But I suppose that's the other piece to this strange-feeling puzzle: I had questions but no answers. I hardly knew anything at all about this place I was visiting. I didn't do research beforehand or read up on any blogs or travel guides; I had been busy packing up and cleaning out my apartment!
In Korea I had a year of experiences, observations, first-hand stories from co-workers, and books/blogs that I had read to help me understand why Korean society is the way that it is. I could make visual observations, but I also had some depth to my understanding of Korean people. Knowing their values, customs, and history often told me why they did the things that they did, and why things were the way that they were. It was very much real, as I lived and had a role in that society for 356 days.
I had no depth in Japan, so perhaps that contributed to my foggy feelings. It wasn't different enough at first glance - unlike Bangkok and Hong Kong - so I wasn't sure how to categorize it or what to think of the place. It clearly wasn't Korea, but what was it? How did what I saw make it Japan? What wasn't I picking up on?
Friends around the worldRegardless of the unusual feelings that stayed with me all week, I enjoyed the time that I spent in Japan. One of the main reasons I decided to make the trip in the first place was because I had a friend from college who had just started teaching English in Japan back in June. We first met while in the same study abroad program in Madrid way back when (okay, 2009). The last time I'd seen her was also in Madrid, but in 2012. We overlapped for a short time as she moved back to Madrid to teach English while I was leaving after my year teaching there.
We were never close friends, but we have stayed in touch over the years - which I can't say for too many college friends. I never would have guessed our next encounter would be in Japan! In Tokyo we hung out several times during the week. I know it's hard to have visitors when you have to work and keep living your life, so I'm really grateful she spent her free time with me.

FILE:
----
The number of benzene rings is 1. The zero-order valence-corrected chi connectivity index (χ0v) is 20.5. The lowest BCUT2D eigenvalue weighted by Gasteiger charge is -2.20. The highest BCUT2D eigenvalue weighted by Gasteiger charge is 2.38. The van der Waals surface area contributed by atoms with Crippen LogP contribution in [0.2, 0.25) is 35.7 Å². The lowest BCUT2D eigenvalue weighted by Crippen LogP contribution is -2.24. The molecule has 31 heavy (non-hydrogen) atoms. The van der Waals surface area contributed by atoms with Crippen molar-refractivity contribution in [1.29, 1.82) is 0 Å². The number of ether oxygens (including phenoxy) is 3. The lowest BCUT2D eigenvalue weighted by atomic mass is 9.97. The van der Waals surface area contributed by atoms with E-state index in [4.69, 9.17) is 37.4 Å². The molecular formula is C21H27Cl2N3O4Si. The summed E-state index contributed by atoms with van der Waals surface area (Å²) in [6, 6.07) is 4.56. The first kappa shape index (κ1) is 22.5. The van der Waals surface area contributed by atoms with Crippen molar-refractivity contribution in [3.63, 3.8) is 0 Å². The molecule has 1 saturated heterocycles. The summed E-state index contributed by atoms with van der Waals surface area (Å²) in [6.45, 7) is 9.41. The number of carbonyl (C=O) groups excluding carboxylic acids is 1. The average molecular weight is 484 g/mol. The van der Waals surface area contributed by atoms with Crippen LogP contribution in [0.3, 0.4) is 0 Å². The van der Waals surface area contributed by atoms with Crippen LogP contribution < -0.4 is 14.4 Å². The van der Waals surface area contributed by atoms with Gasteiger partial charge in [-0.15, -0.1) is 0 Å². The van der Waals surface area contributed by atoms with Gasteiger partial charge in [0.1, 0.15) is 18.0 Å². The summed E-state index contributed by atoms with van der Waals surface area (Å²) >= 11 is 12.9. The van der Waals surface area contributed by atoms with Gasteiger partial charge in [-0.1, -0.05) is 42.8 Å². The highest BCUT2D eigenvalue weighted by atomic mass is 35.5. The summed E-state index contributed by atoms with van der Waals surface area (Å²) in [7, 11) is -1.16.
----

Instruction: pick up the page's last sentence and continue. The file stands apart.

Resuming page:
I was really impressed with her Japanese skills after such a short time in the country (blows my "Korean" out of the water), as well as how busy and integrated she's become already. It's not easy to start a new life in a foreign country, so I gained lots of inspiration and have tons of respect and admiration for what she's doing now (and what she's done in the past).
Here's some more of what I saw and did last week:
|Cat cafe in Tokyo, Japan|
|Akihabara: Tokyo's electronics district|
|Arcade claw games in Tokyo, Jaan|
|Various temples in Tokyo, Japan|
|Purikura: Japanese photo booths|
On my last full day in Tokyo a boy in my room at the hostel asked which place I liked better, Korea or Japan. "Uhhhhhh" I dragged out, while trying to process what had just been asked of me.
How can you compare a place you've lived in for a year - where you understand the culture and subtleties of everyday life - with a place you've been in for just five days, knowing approximately nothing about it? In the words of my friend Abby: Does not compute.
I would like to return to Japan for a longer period of time, and to visit other parts of the country as well. But for now, my memories of the place are twofold: The cloudy strange feeling that couldn't be pinned down, and the kindness and strength shown by my friend.